One advantage of such precision removal of material (especially, when accomplished using plasma etching techniques) is that stresses induced during bulk back-grinding are relieved by such precision removal of material from the backside surface. Plasma etching does not induce stresses in the wafer. Another advantage of such precision removal of material (especially, with plasma etching) is that it can obtain extremely precise wafer thicknesses for the wafer 401″.
In FIG. 4(d), the wafer is shown after singulation into a plurality of separate individual photoimager dies 404. Each die includes an image sensor. In some implementations, the process can conclude at this step having generated a plurality of flexible image sensors that can be used for, among other things, optical sensor modules having photoimager dies mounted on separate dies.
Referring to FIG. 5(a) the forgoing embodiment can be further expanded upon. A flexible photoimager die (substrate) 501 is coupled with a flexible support 502. Such a support 502 provides a flexible support that increases the robustness of the substrate 501. In one embodiment, the support 502 can be formed of a polyimide material. Also, a laminated support 502 can be constructed having alternating layers of copper and polyimide materials. In broadest implementation, any material sufficiently flexible can be used as a support 502. An adhesive can be used to couple the substrate 501 with the flexible support 502. In one example, an epoxy layer 505 about 20μ to about 30μ thick can be used to attach the substrate 501 with the flexible support 502. The inventor contemplates using many other approaches known in the art for coupling the substrate 501 with the flexible support 502. Also, the support 502 can provide contact surfaces for electrical connections. In the depicted embodiment, the support 502 includes bonding surfaces 503 that can be electrically coupled to the circuitry of the substrate 501. For example, the bonding surfaces 503 can be wire-bonded to the substrate 501 using connector wires 504. The methods used for such electrical coupling are well known in the art.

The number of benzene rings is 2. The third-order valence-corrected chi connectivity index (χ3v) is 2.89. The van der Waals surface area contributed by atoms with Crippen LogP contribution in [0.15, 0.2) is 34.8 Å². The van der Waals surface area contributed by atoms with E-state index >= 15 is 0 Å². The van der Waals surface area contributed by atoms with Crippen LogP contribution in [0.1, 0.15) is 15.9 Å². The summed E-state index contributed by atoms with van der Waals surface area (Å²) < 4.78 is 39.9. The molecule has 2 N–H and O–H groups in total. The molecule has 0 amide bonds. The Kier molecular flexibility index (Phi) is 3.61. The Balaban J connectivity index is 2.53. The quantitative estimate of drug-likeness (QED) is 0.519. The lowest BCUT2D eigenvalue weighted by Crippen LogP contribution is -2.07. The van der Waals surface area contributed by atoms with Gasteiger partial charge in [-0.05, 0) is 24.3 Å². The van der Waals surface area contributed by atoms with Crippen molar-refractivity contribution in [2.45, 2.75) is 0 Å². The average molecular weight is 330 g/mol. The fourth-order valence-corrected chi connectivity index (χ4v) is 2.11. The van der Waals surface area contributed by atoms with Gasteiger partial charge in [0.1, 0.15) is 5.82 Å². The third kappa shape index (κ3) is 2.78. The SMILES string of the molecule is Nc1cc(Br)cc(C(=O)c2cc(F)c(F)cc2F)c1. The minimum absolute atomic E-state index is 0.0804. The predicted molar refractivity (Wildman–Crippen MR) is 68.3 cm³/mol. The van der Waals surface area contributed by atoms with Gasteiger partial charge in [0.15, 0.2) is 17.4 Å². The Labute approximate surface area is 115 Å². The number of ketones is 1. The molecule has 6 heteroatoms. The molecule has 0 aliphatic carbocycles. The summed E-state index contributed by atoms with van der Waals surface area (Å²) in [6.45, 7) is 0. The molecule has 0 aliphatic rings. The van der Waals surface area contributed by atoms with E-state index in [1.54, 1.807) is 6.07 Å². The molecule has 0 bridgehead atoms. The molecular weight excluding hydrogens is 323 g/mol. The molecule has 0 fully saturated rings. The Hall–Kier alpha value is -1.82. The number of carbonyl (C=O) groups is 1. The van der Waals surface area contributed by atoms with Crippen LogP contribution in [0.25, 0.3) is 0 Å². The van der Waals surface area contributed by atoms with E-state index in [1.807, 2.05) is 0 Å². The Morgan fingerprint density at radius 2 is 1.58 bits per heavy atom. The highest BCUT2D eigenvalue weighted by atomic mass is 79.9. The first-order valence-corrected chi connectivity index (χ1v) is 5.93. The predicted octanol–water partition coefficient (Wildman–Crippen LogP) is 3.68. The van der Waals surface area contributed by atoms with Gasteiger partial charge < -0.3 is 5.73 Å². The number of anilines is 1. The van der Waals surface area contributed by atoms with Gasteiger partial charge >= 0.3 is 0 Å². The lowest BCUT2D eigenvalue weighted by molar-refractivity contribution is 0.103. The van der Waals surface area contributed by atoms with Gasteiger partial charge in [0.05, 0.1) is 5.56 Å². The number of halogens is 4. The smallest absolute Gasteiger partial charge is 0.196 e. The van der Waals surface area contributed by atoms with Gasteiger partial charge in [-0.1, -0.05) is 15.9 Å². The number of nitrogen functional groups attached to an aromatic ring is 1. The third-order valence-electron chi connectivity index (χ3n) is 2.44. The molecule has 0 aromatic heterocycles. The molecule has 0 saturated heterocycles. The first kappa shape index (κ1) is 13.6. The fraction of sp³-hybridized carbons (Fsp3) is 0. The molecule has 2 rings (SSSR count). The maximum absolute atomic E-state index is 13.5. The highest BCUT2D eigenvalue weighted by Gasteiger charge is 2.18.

FIG. 5(b) depicts one embodiment of an optical sensor module 510. For example, using the support 502 and substrate 501 of FIG. 5(a), the electrical connections are encapsulated by a protective layer 506 (e.g., a moisture resistant epoxy). The support 502 and substrate 501 are curved into a contour that matches a focal surface of a selected lens 507. Such lenses are typically low cost single element lenses formed of optical glasses or plastics. The support 502 and substrate 501 are optically coupled with the lens 507 and mounted in a protective housing 508. Thereby completing the fabrication of an optical sensor module embodiment in accordance with the principles of the present invention.